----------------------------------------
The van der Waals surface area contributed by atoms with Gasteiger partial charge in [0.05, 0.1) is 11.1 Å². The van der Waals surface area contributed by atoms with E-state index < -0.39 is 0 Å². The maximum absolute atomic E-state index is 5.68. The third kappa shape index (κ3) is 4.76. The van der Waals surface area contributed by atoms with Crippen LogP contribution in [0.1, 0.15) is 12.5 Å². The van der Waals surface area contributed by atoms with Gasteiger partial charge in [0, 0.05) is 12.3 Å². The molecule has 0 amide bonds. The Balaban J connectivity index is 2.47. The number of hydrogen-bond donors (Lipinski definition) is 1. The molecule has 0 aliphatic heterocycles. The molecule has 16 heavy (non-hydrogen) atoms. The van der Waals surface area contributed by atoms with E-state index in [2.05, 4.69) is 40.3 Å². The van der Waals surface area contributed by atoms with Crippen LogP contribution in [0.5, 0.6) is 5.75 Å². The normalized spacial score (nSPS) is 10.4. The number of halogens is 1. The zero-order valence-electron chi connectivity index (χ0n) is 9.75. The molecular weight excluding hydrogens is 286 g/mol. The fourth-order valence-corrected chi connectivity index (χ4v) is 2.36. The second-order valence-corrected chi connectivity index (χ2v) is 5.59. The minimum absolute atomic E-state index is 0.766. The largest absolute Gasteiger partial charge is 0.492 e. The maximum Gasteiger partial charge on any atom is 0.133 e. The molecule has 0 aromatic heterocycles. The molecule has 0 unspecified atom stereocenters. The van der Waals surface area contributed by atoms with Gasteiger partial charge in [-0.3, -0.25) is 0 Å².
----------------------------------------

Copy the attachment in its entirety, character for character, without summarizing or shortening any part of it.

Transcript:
The van der Waals surface area contributed by atoms with Gasteiger partial charge in [0.05, 0.1) is 11.1 Å². The van der Waals surface area contributed by atoms with E-state index < -0.39 is 0 Å². The maximum absolute atomic E-state index is 5.68. The third kappa shape index (κ3) is 4.76. The van der Waals surface area contributed by atoms with Crippen LogP contribution in [0.1, 0.15) is 12.5 Å². The van der Waals surface area contributed by atoms with Gasteiger partial charge in [0, 0.05) is 12.3 Å². The molecule has 0 amide bonds. The Balaban J connectivity index is 2.47. The number of hydrogen-bond donors (Lipinski definition) is 1. The molecule has 0 aliphatic heterocycles. The molecule has 16 heavy (non-hydrogen) atoms. The van der Waals surface area contributed by atoms with E-state index in [2.05, 4.69) is 40.3 Å². The van der Waals surface area contributed by atoms with Crippen LogP contribution in [0.5, 0.6) is 5.75 Å². The normalized spacial score (nSPS) is 10.4. The number of halogens is 1. The zero-order valence-electron chi connectivity index (χ0n) is 9.75. The molecular weight excluding hydrogens is 286 g/mol. The fourth-order valence-corrected chi connectivity index (χ4v) is 2.36. The second-order valence-corrected chi connectivity index (χ2v) is 5.59. The minimum absolute atomic E-state index is 0.766. The largest absolute Gasteiger partial charge is 0.492 e. The maximum Gasteiger partial charge on any atom is 0.133 e. The molecule has 0 aromatic heterocycles. The molecule has 0 unspecified atom stereocenters. The van der Waals surface area contributed by atoms with Gasteiger partial charge in [-0.3, -0.25) is 0 Å².